Validation sample size calculator

Using the ASQA sample size calculator

The calculator will ask you to input three figures:

  • the number of assessment judgements
  • your estimated error level, and
  • your confidence level.

Both error level and confidence level have been set to default values.

Placeholder for the Validation sample size calculator. You need to enable Javascript in your browser in order to display the calculator.

1. Number of assessment judgements

This is the total number of assessment judgements made in the training product you are validating within a set period of time.

Determine the period of time to be considered based on your training and assessment strategies and timetabling. Consider assessment judgements made over a period of at least six months; this aligns with the retention requirements described in ASQA’s General Direction—Retention requirements for completed student assessment items.

For example, if your RTO has assessed 150 learners against the requirements of a unit of competency in the last six months, you would enter ‘150’ as the number of assessment judgements.

2. Error level

The error level relates to the assessment outcome results. In sampling terms, the error level can also be referred to as the ‘margin of error’.

To determine an appropriate sample size, you need to consider how likely it is that the sample assessment outcomes will be a good representation of the total assessment outcomes.

When most assessment judgement outcomes are the same (for example, competent after the first assessment attempt), it is more likely that the sampled assessments will accurately represent all assessments. The error level, or risk that the validation sample size will not represent the total assessments, is not high. The recommended/default error level for this scenario is 15%.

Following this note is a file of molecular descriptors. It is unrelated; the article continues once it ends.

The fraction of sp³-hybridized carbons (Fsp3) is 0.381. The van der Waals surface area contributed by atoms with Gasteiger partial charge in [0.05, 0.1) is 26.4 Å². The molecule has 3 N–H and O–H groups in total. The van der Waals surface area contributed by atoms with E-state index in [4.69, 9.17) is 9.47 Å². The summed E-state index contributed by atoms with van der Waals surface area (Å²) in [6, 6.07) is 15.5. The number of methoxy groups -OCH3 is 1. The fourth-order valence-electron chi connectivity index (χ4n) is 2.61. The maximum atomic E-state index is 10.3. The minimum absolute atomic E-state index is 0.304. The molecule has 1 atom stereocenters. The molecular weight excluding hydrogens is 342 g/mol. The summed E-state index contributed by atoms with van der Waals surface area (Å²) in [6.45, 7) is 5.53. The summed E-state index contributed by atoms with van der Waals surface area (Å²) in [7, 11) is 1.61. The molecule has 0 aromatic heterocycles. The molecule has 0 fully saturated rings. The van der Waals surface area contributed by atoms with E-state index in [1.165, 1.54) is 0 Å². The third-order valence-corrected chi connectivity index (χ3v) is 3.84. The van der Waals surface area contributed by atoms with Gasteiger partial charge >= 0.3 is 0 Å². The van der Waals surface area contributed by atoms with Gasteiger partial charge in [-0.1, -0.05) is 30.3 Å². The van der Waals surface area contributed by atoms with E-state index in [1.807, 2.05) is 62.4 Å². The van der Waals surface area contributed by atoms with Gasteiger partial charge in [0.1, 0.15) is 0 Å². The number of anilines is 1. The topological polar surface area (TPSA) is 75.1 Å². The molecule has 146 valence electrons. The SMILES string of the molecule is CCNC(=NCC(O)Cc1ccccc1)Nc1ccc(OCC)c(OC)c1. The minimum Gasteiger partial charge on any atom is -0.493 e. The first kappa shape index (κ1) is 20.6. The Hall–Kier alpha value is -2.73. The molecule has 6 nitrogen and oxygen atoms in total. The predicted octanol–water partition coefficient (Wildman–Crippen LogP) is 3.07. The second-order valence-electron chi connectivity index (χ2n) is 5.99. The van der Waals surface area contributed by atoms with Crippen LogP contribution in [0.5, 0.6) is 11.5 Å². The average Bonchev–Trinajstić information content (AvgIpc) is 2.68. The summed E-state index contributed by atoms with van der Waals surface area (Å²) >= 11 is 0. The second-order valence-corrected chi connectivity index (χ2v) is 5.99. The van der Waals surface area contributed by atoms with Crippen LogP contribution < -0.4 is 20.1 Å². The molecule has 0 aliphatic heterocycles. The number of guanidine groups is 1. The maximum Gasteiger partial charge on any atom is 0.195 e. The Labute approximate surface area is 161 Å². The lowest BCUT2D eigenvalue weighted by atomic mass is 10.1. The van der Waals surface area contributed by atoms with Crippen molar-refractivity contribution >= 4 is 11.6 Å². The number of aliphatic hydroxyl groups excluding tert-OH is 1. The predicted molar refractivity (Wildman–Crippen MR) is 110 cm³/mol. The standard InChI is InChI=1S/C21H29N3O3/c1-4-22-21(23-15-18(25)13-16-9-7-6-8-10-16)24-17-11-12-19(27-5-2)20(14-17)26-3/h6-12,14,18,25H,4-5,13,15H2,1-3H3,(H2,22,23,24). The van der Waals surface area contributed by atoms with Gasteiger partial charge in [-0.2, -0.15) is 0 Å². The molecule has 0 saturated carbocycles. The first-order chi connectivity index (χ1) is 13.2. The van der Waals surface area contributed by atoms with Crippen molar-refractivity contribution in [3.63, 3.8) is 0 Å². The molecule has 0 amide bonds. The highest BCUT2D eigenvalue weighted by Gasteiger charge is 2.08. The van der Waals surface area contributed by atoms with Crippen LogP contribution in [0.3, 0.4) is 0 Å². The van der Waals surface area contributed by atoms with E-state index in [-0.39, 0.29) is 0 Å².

However, if your assessment outcomes are varied—for example a mix of competent, competent after multiple attempts, and not competent assessment outcomes— there is a greater chance that the sampled assessments will not reflect the total assessments. To decrease this risk, decrease the error level. Note that when you lower the error level, the sample size will increase. Lowering the error level to any variant between 10 per cent and 15 per cent will allow for a good representation of the total assessment outcome results.

3. Confidence level

The confidence level relates to the assessment judgements.

The confidence level is how sure you need to be that the sample assessment judgements will produce an accurate validation outcome.

When there are risks that the validation outcome of a sample of assessments will not be reflective of the total assessments, you need to increase the confidence level.

When there are similarities in the factors that influence the assessment judgements, it can be assumed that validation of a smaller sample of these assessments will still produce an outcome which is representative of all assessment judgements. This can include, for example, when all assessment judgements have been made by one assessor or have been made by a number of assessors whose work has previously been validated.

If you perceive there is a higher risk that the validation outcome will not be reflective of all assessment judgements, for example when a newly-qualified assessor has made the judgements, you should increase the confidence level. Increasing the confidence level increases your chance that the sample will be statistically valid.

In sampling, the generally accepted confidence level is 95%. If you want to increase the confidence level, and obtain a larger sample size, any variation between 95% and 99% is appropriate.

Was this page helpful?